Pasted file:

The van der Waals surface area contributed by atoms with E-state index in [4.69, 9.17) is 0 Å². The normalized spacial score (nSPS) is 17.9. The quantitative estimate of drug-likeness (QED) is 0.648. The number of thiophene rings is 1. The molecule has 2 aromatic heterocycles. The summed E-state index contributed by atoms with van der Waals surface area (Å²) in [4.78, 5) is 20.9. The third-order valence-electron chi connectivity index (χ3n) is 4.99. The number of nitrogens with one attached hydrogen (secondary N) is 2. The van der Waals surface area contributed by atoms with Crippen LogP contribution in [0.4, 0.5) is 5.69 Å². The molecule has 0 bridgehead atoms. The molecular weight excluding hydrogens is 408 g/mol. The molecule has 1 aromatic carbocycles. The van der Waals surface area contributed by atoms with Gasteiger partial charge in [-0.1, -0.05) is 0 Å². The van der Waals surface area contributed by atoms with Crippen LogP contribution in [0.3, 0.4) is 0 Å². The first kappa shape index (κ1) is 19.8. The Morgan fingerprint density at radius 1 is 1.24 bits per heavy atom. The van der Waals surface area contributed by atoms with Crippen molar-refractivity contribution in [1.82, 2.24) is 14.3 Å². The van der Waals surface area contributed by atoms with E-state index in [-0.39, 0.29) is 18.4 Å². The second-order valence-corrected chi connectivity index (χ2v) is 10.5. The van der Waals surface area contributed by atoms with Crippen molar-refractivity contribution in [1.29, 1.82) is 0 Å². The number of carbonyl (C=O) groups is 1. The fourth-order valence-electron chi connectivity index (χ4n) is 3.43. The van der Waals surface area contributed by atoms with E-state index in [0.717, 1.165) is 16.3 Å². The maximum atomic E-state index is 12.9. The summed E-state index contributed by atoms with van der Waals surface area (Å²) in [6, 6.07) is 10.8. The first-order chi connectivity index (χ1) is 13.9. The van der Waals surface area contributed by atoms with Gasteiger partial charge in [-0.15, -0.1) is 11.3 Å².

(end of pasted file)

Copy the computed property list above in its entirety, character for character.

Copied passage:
The van der Waals surface area contributed by atoms with E-state index in [4.69, 9.17) is 0 Å². The normalized spacial score (nSPS) is 17.9. The quantitative estimate of drug-likeness (QED) is 0.648. The number of thiophene rings is 1. The molecule has 2 aromatic heterocycles. The summed E-state index contributed by atoms with van der Waals surface area (Å²) in [4.78, 5) is 20.9. The third-order valence-electron chi connectivity index (χ3n) is 4.99. The number of nitrogens with one attached hydrogen (secondary N) is 2. The van der Waals surface area contributed by atoms with Crippen LogP contribution in [0.4, 0.5) is 5.69 Å². The molecule has 0 bridgehead atoms. The molecular weight excluding hydrogens is 408 g/mol. The molecule has 1 aromatic carbocycles. The van der Waals surface area contributed by atoms with Gasteiger partial charge in [-0.1, -0.05) is 0 Å². The van der Waals surface area contributed by atoms with Crippen LogP contribution in [0.3, 0.4) is 0 Å². The first kappa shape index (κ1) is 19.8. The Morgan fingerprint density at radius 1 is 1.24 bits per heavy atom. The van der Waals surface area contributed by atoms with Crippen molar-refractivity contribution in [1.82, 2.24) is 14.3 Å². The van der Waals surface area contributed by atoms with E-state index in [-0.39, 0.29) is 18.4 Å². The second-order valence-corrected chi connectivity index (χ2v) is 10.5. The van der Waals surface area contributed by atoms with Crippen molar-refractivity contribution in [1.29, 1.82) is 0 Å². The number of carbonyl (C=O) groups is 1. The fourth-order valence-electron chi connectivity index (χ4n) is 3.43. The van der Waals surface area contributed by atoms with E-state index in [0.717, 1.165) is 16.3 Å². The maximum atomic E-state index is 12.9. The summed E-state index contributed by atoms with van der Waals surface area (Å²) in [6, 6.07) is 10.8. The first-order chi connectivity index (χ1) is 13.9. The van der Waals surface area contributed by atoms with Gasteiger partial charge in [-0.15, -0.1) is 11.3 Å².